Talk:Husting

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Untitled[edit]

The actual word both singular and plural is 'Hustings'. 'Husting' as it is listed here is no longer in use. This page needs to be moved to "Hustings"

The beginning of the article notes, "By metonymy, the term may now refer to any event, such as debates or speeches, during an election campaign where one or more of the representative candidates are present." But near the end, it states, "The literal husting of pre-1872 Parliamentary elections is no longer used, but the term is now applied to a meeting at which more than one candidate participates." So there's a discrepancy on whether the term can be applied to an event with only one candidate. Can anyone clarify this? Thanks. Ropcat 04:13, 28 September 2007 (UTC)
Current U.S. usage seems to be plural only, as in "Gubernatorial candidate Joe Jones was out on the hustings today in Metropolis and Smallville, where he was met largely by an enthusiastic crowd." Don't know as it somehow implies the presence of multiple candidates as such meetups are now in the U.S. almost universally styled as "debates", even when the activites engaged in at such are often at wide variance of the classic definition of "debate". Usage of "hustings" isn't likely to be discussed outside of a journal of lingusitics, so if this usage is to be incorporated into the article, perhpas several references to popular articles where the term is used in this way would be adequate to establish it as verifiable and encyclopedic so that it can be incorporated into the article without being original research to put it there. 75.252.140.6 (talk) 14:42, 13 August 2012 (UTC)
Also, we need a list article of "journalese" terms, which are terms they must teach journalists in journalism courses or maybe on the job, because you never hear or read them anywhere else. Hustings is one. Or calling an earthquake a "temblor." And empty firearms cartriges will inevitably and incorrectly be called "shell casings." Also, a journalist cannot use the world "gold" in an article more than twice without resorting to speaking of "the yellow metal." LOL. There are many more but I can't think of them at the moment. SBHarris 00:08, 14 August 2012 (UTC)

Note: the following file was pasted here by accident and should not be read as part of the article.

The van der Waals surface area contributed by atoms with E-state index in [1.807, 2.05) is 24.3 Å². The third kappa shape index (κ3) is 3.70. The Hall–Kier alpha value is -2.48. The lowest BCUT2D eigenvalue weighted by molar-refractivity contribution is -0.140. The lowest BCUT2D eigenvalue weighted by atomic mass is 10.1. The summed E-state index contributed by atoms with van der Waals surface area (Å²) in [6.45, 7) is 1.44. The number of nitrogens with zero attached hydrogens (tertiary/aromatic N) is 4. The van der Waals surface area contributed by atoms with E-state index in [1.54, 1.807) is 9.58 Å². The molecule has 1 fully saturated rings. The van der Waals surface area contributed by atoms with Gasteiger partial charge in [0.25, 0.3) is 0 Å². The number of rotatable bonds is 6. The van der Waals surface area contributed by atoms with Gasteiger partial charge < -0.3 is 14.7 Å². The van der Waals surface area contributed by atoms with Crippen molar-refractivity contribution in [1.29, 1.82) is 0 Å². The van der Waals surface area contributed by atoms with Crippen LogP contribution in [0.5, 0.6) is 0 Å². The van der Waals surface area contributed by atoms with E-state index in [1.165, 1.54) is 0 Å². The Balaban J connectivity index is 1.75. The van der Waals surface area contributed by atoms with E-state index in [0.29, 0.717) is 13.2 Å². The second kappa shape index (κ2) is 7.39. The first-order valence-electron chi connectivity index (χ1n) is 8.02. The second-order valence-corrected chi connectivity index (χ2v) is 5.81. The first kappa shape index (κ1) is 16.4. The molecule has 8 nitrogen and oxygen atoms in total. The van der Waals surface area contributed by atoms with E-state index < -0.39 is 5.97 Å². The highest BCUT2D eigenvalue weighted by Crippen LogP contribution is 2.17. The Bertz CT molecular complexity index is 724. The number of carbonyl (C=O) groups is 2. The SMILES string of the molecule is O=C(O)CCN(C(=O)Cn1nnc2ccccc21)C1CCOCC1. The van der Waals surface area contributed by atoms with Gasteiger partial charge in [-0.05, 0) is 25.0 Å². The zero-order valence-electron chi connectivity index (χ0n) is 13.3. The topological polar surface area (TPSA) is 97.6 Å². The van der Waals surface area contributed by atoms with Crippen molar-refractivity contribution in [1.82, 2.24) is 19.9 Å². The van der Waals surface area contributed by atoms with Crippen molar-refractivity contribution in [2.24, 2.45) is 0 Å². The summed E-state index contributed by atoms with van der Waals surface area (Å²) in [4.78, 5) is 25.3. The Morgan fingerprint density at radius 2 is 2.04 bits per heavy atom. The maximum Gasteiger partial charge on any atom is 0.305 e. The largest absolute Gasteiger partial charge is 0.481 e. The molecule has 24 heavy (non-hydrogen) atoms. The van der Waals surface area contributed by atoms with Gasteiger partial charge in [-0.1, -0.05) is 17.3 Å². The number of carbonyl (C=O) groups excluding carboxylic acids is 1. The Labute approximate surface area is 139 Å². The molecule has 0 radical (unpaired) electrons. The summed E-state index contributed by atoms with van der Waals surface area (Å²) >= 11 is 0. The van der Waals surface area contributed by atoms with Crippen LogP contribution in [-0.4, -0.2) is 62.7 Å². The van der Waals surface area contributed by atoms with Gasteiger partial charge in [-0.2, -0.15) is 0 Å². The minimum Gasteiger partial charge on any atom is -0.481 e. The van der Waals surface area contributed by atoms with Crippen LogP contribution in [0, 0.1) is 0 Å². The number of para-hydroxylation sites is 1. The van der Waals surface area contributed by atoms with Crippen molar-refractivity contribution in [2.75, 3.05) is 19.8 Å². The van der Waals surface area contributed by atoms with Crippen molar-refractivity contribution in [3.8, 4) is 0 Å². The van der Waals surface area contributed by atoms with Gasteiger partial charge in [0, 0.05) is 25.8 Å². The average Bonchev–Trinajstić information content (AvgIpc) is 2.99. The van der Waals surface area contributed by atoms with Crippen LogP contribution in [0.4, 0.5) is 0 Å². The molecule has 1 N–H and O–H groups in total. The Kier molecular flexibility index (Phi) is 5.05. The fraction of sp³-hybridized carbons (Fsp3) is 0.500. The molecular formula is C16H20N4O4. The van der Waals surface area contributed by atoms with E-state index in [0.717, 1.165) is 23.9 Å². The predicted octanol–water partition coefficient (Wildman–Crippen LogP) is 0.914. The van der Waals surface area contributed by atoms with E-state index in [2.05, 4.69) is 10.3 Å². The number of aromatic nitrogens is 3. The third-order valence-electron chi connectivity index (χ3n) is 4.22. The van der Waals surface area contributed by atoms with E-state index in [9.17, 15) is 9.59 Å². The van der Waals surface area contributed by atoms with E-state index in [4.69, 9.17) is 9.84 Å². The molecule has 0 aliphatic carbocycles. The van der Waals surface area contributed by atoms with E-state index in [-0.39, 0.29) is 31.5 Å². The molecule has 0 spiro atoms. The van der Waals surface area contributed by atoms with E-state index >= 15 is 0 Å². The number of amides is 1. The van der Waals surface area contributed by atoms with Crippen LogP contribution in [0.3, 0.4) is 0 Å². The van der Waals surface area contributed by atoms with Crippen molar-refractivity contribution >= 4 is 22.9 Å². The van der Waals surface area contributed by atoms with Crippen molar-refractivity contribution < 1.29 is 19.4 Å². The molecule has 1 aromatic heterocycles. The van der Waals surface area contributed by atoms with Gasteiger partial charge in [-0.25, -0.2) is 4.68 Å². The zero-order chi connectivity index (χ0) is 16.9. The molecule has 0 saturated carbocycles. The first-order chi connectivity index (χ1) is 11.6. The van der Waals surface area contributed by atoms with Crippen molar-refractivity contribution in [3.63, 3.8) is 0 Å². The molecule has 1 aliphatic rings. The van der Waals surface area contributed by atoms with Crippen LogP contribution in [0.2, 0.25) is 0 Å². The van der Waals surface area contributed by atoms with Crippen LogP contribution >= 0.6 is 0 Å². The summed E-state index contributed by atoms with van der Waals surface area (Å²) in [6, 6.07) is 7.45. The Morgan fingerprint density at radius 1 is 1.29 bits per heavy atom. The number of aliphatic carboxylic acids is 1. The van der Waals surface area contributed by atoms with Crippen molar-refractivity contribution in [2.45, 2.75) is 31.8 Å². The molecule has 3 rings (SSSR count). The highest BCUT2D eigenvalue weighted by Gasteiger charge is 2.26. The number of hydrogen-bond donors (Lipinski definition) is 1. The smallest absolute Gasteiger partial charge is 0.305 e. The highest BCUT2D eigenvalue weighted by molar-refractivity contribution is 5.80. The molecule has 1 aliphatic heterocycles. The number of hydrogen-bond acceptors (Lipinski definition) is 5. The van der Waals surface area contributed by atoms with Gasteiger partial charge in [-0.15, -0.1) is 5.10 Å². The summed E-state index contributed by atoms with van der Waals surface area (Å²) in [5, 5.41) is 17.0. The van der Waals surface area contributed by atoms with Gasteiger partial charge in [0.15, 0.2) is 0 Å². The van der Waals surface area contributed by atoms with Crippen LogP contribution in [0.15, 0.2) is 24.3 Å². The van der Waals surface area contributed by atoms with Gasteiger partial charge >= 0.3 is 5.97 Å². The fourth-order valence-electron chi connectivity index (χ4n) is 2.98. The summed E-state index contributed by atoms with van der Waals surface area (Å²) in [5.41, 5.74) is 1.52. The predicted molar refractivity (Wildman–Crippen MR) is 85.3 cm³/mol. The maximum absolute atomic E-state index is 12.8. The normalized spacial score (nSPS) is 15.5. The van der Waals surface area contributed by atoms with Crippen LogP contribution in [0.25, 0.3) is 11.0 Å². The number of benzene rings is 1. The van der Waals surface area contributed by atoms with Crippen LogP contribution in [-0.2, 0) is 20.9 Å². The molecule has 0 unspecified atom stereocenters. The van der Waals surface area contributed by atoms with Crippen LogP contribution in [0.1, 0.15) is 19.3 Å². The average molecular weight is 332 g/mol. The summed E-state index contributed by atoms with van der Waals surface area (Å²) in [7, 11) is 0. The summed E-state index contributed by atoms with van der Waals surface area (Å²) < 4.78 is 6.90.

"Modern Usage" Section[edit]

I have tried to tighten up this section a little, but don't have sufficient information to justify changes that I suspect are necessary. Specifically, the first sentence formerly read,

In using the term in reference to the British parliament during the 1800s, husting referred to a platform in the Guildhall on which the London court was held, and evolved to mean any platform upon which the public nomination of candidates for a parliamentary election is made, and from which the candidate addressed the electors.

I have removed some superfluous verbiage to make it,

In British usage during the 1800s, husting meant a platform in the Guildhall on which the London court was held. It evolved to mean a platform upon which the public nomination of candidates for a parliamentary election was made, and from which the candidate addressed the electors.

But I suspect it should actually read something like this:

In British usage, husting originally meant a platform in the Guildhall on which the London court was held, but it evolved during the 1800s to mean a platform upon which the public nomination of candidates for a parliamentary election was made, and from which the candidate addressed the electors.

I haven't made that change because I don't know the history, and it's not 100% certain that's what the original author meant. If indeed that's what the section should tell us, it should also give us more information about how and why the term evolved as it did, and, of course, it should make reference to some published authorities as well. J. D. Crutchfield | Talk 19:40, 2 June 2014 (UTC)

The mention of 'stump' as an American equal may not be correct (I'm Australian - check with a Yank). — Preceding unsigned comment added by 60.226.148.177 (talk) 04:58, 28 July 2014 (UTC)